Peculiarities of Russian propaganda in Bulgaria

Zornitsa Lateva

Zornitsa Lateva is a journalist with long experience in print and online media. In 2014 she joined the news website Mediapool. She has written about education, municipal governance, the economy, finance, environment. Previously she worked for Dnevnik and Trud. Besides journalism, her professional interests include digital marketing.

“In time of war, words matter. We are witnessing massive propaganda and disinformation over this outrageous attack on a free and independent country. We will not let Kremlin apologists pour their toxic lies justifying Putin’s war or sow the seeds of division in our Union.”

This is what president of the European Commision Ursula von der Layen said the day the EU suspended the distribution of several Russian media outlets, identified as mouthpieces of Kremlin propaganda. Because of this currently “RT”, Sputnik”, “RTR Planeta” “Russia 24” and “TV Center International” are not available inside the EU.

This does not limit, let alone stop, Russian propaganda in Europe, and specifically in Bulgaria.

 For example, the tool NewsGuard, which assesses whether a website is spreading fake news, currently monitors 290 domains that are part of the Russian propaganda machine. These are websites which publish information on Russia’s war against Ukraine. The list includes official state media outlets such as the agency TASS, “Russia Today” and “Sputnik”, but also many websites that are not banned or restricted. What is more, much of their content is distributed in languages ​​other than Russian – English, German, French, Italian – and the sources are local media, anonymous websites, non-governmental organizations and research centers with dubious funding.

The mechanics of Russian propaganda in Bulgaria, as well as in the rest of Europe, are relatively simple. The “information” comes from official Russian sources: representatives of the Kremlin, including Vladimir Putin himself. The talking points they verbalize are quoted by Russian outlets, which are then translated and “reprinted” by Bulgarian news websites. Most of these websites are just content aggregators without any journalists. The “information” they publish is a copy-paste from another source. The distribution then continues with posts on social networks, including in groups that are specifically created for this purpose.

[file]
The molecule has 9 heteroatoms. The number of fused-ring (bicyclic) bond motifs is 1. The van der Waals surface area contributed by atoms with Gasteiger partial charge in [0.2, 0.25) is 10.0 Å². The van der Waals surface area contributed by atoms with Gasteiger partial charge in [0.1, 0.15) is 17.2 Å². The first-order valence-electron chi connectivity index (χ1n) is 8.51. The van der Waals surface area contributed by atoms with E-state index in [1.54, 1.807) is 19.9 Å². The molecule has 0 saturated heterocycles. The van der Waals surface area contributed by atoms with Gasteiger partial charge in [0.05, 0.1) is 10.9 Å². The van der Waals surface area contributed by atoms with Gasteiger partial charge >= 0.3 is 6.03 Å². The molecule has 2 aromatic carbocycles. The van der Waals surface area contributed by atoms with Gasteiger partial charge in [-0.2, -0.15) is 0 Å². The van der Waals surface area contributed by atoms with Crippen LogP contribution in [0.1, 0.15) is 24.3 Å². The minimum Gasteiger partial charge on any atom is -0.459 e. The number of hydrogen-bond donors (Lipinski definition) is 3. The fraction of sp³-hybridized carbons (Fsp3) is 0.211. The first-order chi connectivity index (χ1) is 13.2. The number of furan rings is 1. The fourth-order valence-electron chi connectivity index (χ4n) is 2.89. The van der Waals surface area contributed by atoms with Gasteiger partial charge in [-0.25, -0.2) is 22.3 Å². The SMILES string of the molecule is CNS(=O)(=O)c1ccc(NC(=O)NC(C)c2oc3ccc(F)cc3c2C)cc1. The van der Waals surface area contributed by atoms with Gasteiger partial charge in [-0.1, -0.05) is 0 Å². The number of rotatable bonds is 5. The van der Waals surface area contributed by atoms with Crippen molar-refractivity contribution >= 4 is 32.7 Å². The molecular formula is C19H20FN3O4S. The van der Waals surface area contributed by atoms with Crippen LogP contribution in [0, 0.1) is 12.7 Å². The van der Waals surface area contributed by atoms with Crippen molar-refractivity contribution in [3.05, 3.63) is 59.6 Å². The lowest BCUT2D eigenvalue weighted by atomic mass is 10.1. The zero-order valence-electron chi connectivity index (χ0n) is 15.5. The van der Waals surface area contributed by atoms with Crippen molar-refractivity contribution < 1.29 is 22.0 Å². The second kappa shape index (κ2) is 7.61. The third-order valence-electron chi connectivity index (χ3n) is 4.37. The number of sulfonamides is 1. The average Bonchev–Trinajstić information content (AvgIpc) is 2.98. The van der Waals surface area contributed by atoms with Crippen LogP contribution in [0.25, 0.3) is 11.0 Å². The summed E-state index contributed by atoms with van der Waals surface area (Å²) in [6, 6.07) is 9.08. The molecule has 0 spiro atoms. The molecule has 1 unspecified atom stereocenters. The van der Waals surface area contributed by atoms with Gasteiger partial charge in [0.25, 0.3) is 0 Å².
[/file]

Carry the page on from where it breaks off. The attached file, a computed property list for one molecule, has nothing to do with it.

The bulk of information consists of quotes from the narrative of official Kremlin authorities. These websites seldom publish original pieces. There is no shortage of fake news, but by no means do they dominate the information flow. At least this is what research into Russian propaganda in Bulgaria, conducted by the Human and Social Studies Foundation (HSSF) shows.

The propaganda’s goal? The goal is to justify Putin’s aggression in Ukraine, but also to sow division in society and to undermine trust in democracy, the European Union and NATO.

A tidal wave of information

The start of Russia’s war against Ukraine coincided with a drastic rise of Russian propaganda pieces in Bulgarian online media. From an average of 39 texts per day in the first days of the war, their number increased 10 times, says Prof. Dimitar Vatsov, one of the researchers behind the report. While in the following months the number of texts dropped in half, it still remained 5 times higher than in the pre-war months.